Eligibility was restricted to volunteer soldiers of the 55- Verfugungstruppe, SS-Totenkopfverbande and 55- Junkerschulen, all of which came under the umbrella of the Waffen-SS in 1939-40. Former service in the Wehrmacht, Landespolizei, Freikorps or NSDAP paramilitary formations counted towards the total years necessary to qualify for the new award, but in any case every prospective recipient had to have served a minimum of four years in an appropriate armed 55 unit. Since membership of the armed 55 did not count as national military service until 1935, in effect no one could be eligible for these decorations until 1939 at the earliest. Moreover, members of the Allgemeine-SS could not receive them at all, and their long 55 service was later recognised by bestowal of the NSDAP Dienstauszeichnungen.
Following a design revision of the lowest grade on 21 October 1938, which gave it a unique obverse, the 55 range comprised black- and bronze- toned medals for four and eight years’ service respectively, and large silver and gold swastikashaped ‘crosses’ for twelve and twenty-five years. The width of the trial run was 35 mm and its Sig-runes were machine-embroidered in light grey cotton thread rather than being hand-embroidered in silver or gold bullion. However, none of this prototype ribbon was ever issued.
The 55 four-year medal was not open to officers, but the other grades could be bestowed regardless of rank. They closely paralleled prescribed armed SS service periods, as other ranks normally enlisted for four years and NCOs for twelve, with officers signing on’ for twenty-five years’ service. All grades featured the legend Fur Treue Dienste in der SS.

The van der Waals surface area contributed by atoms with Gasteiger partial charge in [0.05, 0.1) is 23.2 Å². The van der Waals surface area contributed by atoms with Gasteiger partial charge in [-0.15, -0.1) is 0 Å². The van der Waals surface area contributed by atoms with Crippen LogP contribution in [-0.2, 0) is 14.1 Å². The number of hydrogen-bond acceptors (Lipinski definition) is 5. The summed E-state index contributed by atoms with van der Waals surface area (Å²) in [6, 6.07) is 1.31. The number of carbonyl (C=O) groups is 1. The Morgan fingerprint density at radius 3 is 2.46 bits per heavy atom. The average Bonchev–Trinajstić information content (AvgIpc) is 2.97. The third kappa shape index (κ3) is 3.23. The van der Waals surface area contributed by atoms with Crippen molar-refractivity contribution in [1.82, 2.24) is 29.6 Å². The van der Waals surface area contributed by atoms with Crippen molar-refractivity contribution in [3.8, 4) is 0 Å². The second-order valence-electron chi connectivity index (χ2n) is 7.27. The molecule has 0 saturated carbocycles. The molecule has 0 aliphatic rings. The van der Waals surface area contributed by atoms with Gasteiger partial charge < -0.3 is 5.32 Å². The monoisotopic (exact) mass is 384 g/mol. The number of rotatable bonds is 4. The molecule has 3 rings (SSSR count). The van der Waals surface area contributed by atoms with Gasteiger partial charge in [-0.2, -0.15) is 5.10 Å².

Designed by Karl Diebitsch, the SS Dienstaus- zeichnungen were produced in some quantity during the spring of 1939 by Deschler of Munich and Petz & Lorenz of Unterreichenbach, but they were not widely distributed thereafter since Waffen- SS soldiers became eligible to receive the standard Wehrmacht long-service awards from the outbreak of the Second World War. While at least one Wehrpass survives recording an award on paper’ of the SS four-year medal to a Scharfiibrer of the Das Reich’ division in August 1942, Waffen-SS officers and men during the 1939-45 period consistently sported Army eagles, not SS runes, on their service ribbon bars.